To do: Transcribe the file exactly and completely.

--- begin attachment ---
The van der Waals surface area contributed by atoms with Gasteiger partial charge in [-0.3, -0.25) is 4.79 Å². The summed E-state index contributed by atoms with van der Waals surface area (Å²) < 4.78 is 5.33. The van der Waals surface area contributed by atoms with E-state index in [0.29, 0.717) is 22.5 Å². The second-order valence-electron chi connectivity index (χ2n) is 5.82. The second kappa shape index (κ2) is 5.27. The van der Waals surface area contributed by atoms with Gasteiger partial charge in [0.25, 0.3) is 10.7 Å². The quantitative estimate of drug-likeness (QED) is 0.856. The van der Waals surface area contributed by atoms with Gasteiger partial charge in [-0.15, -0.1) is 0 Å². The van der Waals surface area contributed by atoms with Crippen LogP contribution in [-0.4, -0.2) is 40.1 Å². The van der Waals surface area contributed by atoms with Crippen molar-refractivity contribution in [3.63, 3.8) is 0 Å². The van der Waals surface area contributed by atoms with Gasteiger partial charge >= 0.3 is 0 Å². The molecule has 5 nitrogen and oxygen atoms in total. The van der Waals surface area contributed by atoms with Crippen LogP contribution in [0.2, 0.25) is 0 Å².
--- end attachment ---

The van der Waals surface area contributed by atoms with Gasteiger partial charge in [-0.3, -0.25) is 4.79 Å². The summed E-state index contributed by atoms with van der Waals surface area (Å²) < 4.78 is 5.33. The van der Waals surface area contributed by atoms with E-state index in [0.29, 0.717) is 22.5 Å². The second-order valence-electron chi connectivity index (χ2n) is 5.82. The second kappa shape index (κ2) is 5.27. The van der Waals surface area contributed by atoms with Gasteiger partial charge in [0.25, 0.3) is 10.7 Å². The quantitative estimate of drug-likeness (QED) is 0.856. The van der Waals surface area contributed by atoms with Gasteiger partial charge in [-0.15, -0.1) is 0 Å². The van der Waals surface area contributed by atoms with Crippen LogP contribution in [-0.4, -0.2) is 40.1 Å². The van der Waals surface area contributed by atoms with Crippen molar-refractivity contribution in [3.63, 3.8) is 0 Å². The van der Waals surface area contributed by atoms with Gasteiger partial charge >= 0.3 is 0 Å². The molecule has 5 nitrogen and oxygen atoms in total. The van der Waals surface area contributed by atoms with Crippen LogP contribution in [0.2, 0.25) is 0 Å².